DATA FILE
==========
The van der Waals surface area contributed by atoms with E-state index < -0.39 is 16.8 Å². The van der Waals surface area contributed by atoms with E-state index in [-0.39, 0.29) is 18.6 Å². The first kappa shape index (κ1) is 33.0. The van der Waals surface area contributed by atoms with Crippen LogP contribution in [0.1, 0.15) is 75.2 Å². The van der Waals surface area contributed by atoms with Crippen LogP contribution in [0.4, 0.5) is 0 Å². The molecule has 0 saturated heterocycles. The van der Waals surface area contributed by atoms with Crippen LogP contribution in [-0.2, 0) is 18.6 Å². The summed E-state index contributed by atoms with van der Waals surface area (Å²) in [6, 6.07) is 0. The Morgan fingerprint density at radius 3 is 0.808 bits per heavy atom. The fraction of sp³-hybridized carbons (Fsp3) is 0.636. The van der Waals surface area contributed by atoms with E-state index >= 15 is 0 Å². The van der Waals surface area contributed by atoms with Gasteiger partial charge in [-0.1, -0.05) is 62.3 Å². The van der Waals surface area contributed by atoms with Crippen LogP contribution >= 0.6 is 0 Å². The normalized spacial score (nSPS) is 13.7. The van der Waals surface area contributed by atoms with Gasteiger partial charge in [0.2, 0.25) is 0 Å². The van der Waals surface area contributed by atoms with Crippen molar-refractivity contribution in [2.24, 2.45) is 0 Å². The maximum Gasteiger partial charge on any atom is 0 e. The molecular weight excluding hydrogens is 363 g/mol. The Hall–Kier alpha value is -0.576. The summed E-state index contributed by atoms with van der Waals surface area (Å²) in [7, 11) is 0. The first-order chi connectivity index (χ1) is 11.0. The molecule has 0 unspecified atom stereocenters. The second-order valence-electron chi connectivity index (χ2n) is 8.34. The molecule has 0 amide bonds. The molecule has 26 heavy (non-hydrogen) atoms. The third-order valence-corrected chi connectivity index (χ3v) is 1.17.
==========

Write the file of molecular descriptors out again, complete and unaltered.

The van der Waals surface area contributed by atoms with E-state index < -0.39 is 16.8 Å². The van der Waals surface area contributed by atoms with E-state index in [-0.39, 0.29) is 18.6 Å². The first kappa shape index (κ1) is 33.0. The van der Waals surface area contributed by atoms with Crippen LogP contribution in [0.1, 0.15) is 75.2 Å². The van der Waals surface area contributed by atoms with Crippen LogP contribution in [0.4, 0.5) is 0 Å². The molecule has 0 saturated heterocycles. The van der Waals surface area contributed by atoms with Crippen LogP contribution in [-0.2, 0) is 18.6 Å². The summed E-state index contributed by atoms with van der Waals surface area (Å²) in [6, 6.07) is 0. The Morgan fingerprint density at radius 3 is 0.808 bits per heavy atom. The fraction of sp³-hybridized carbons (Fsp3) is 0.636. The van der Waals surface area contributed by atoms with E-state index >= 15 is 0 Å². The van der Waals surface area contributed by atoms with Gasteiger partial charge in [-0.1, -0.05) is 62.3 Å². The van der Waals surface area contributed by atoms with Crippen LogP contribution >= 0.6 is 0 Å². The normalized spacial score (nSPS) is 13.7. The van der Waals surface area contributed by atoms with Gasteiger partial charge in [0.2, 0.25) is 0 Å². The van der Waals surface area contributed by atoms with Crippen molar-refractivity contribution in [2.24, 2.45) is 0 Å². The maximum Gasteiger partial charge on any atom is 0 e. The molecular weight excluding hydrogens is 363 g/mol. The Hall–Kier alpha value is -0.576. The summed E-state index contributed by atoms with van der Waals surface area (Å²) in [7, 11) is 0. The first-order chi connectivity index (χ1) is 11.0. The molecule has 0 unspecified atom stereocenters. The second-order valence-electron chi connectivity index (χ2n) is 8.34. The molecule has 0 amide bonds. The molecule has 26 heavy (non-hydrogen) atoms. The third-order valence-corrected chi connectivity index (χ3v) is 1.17.